Women are often faced with difficult, life-altering events – caring for an aging loved one, the loss of a spouse or partner, separation, divorce – and their accompanying financial issues.
While women face a unique set of circumstances when it comes to retirement planning, being more aware of these challenges is the first step to helping to overcome them. At Schwab, we generally highlight four key considerations to help women prepare and be confident in their financial future:
1. Women may have a lengthier retirement. Women tend to outlive men by an average of five years, according to the National Center for Health in 2017. Though a longer retirement means more time to travel the world and spoil grandchildren, it also means many women will have to save more money to last them through their longer lifespans.
Tip: Stocks are an important part of most portfolios, even during retirement. Consider maintaining a portion of your savings in stock investments to help counteract the impact of inflation. The ultimate goal is to try to have continued growth overall while not risking the money you need to live on.
2. Women may have a more expensive retirement. Not only do women have to plan for more years in retirement, but they often have to anticipate higher expenses. Longer life expectancies can translate into increased medical expenses and a higher likelihood of entering a nursing home or assisted living community, which can be quite costly.
Tip: Consider exploring supplemental insurance, as Medicare benefits only cover some medical costs during retirement.
3. Women have to save more to make up for earnings loss. In 2018, women still earned only 82 cents for every dollar men earned, according to the U.S. Census Bureau. Plus, over the course of their working years, women spend more time out of the workforce to care for their families, according to the AARP Public Policy Institute. To counteract the forces that are weighing on their ability to accumulate savings, women can focus on saving as much as possible during the years they are working and earning an income.
Tip: Your level of savings is the biggest factor in determining whether you will meet your retirement financial goals, so start early. Try to max out your 401(k) contributions, or at least contribute enough to get the full employer match if there is one. Review your expenses periodically to look for ways to save more and avoid carrying a balance on your credit card to limit costly interest payments.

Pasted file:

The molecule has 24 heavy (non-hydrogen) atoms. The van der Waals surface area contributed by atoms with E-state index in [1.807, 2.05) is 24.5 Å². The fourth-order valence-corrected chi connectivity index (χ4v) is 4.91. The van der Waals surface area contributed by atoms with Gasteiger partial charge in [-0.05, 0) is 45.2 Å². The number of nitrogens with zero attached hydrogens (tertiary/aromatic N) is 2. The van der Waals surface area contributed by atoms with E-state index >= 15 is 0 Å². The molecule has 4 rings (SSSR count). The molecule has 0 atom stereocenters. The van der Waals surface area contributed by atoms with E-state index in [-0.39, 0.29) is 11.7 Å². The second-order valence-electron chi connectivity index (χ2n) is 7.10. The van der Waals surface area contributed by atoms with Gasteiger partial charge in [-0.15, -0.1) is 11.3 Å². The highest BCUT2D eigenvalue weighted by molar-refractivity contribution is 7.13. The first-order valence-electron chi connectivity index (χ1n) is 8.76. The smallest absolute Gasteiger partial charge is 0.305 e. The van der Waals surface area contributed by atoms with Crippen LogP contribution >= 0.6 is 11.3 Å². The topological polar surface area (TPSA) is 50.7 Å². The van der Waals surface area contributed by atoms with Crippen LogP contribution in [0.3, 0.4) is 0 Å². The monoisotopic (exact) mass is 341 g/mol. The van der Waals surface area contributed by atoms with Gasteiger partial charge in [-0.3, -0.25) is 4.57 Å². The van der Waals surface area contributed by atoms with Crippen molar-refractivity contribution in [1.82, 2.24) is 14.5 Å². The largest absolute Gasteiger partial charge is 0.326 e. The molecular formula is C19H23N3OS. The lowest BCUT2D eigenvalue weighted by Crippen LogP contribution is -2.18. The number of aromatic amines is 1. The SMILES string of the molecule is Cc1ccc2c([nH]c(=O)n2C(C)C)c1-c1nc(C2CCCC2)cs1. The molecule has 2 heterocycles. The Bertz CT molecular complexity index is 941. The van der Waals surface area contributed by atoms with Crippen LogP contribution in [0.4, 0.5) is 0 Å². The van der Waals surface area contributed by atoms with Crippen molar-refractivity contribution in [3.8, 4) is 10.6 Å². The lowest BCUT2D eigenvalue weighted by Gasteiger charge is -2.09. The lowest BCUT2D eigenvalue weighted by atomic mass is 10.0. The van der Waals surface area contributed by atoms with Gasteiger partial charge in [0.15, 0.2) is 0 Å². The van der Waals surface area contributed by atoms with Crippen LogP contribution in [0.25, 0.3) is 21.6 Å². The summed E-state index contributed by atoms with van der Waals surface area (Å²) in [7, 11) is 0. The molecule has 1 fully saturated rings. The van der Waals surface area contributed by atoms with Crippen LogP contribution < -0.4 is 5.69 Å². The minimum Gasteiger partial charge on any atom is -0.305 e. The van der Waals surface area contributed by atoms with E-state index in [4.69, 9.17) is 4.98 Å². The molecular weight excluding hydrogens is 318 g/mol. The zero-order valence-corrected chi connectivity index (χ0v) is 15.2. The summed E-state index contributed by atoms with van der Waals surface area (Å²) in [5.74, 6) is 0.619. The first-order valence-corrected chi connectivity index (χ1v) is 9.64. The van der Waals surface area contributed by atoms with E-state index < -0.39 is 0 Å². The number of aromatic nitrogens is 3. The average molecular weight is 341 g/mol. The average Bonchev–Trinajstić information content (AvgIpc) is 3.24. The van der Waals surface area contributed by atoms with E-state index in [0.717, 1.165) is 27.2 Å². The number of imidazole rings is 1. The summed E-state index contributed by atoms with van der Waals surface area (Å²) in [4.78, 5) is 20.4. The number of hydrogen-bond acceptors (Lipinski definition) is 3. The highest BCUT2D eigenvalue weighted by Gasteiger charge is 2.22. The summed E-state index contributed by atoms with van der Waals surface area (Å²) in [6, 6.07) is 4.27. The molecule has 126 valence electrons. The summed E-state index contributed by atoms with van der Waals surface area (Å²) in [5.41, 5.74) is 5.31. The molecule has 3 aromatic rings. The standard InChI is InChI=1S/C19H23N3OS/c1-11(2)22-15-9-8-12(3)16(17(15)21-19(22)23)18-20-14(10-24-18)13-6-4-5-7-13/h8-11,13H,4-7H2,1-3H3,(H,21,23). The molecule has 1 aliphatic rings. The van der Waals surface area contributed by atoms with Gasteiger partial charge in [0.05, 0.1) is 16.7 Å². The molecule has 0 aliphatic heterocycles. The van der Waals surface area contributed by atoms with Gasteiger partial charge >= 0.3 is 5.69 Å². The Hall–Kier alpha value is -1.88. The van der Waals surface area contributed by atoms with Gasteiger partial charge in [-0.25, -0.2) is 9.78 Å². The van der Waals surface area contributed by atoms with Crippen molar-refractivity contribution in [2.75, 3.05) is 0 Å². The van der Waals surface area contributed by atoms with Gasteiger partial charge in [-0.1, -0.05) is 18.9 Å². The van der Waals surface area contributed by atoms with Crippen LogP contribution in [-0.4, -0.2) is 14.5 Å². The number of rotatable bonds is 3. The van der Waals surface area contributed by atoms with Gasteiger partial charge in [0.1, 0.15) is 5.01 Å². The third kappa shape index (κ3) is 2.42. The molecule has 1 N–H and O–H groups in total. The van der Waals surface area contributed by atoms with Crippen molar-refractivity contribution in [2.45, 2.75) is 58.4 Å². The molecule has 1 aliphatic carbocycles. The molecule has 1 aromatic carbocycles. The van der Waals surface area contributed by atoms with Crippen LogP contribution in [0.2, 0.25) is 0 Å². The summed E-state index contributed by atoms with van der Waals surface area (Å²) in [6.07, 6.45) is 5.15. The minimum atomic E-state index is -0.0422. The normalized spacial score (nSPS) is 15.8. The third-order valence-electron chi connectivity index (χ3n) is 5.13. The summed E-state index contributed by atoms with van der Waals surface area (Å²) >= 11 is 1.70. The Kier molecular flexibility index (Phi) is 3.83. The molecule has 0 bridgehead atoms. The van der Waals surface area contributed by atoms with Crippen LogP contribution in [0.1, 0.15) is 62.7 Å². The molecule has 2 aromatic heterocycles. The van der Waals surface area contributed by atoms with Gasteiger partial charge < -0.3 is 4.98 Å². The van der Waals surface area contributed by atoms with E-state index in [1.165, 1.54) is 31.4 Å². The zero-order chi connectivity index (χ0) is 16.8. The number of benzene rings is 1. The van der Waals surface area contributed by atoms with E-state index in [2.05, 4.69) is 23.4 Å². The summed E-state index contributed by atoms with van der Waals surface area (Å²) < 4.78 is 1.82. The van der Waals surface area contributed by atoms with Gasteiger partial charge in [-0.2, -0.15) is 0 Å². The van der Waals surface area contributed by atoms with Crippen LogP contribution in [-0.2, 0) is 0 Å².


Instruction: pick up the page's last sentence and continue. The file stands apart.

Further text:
4. Women may receive less in Social Security benefits. Lower salaries and fewer years in the workplace also put women at a disadvantage when it comes to Social Security benefits. In fact, women earned on average about 20% less in Social Security than men in 2015, according to the Social Security Administration.
Tip: Consider delaying the start of your Social Security benefits. If you choose to start cashing in your Social Security checks before your normal retirement age, your benefits are reduced. If you wait to some point between your normal retirement age and the age of 70, you’ll receive a higher monthly benefit. Use Social Security Administration’s calculators to determine when you would break even and begin to come out ahead if you delay Social Security.
Women are often faced with difficult, life-altering events – caring for an aging loved one, the loss of a spouse or partner, separation, divorce – and their accompanying financial issues. Assisting women investors during both difficult and joyous times is my passion, as I’ve been through several of these crossroads myself. My goal is to educate and collaborate with clients and help them feel confident about their life choices and financial future.
About the columnist
Stephanie P. Brown, MBA, is an Independent Financial Consultant at the Charles Schwab Independent branch located in Rehoboth Beach. She has more than 15 years of experience helping clients achieve their financial goals. She can be reached at: Stephanie.email@example.com or 302-260-8731.
Stephanie is life-long Sussex County resident and enjoys spending time with her two children and extended family.
Information presented is for general informational purposes only and is not intended as personalized investment advice as individual situations vary. Where specific advice is necessary or appropriate, Schwab recommends consultation with a qualified professional. Investing involves risk including the potential loss of principal.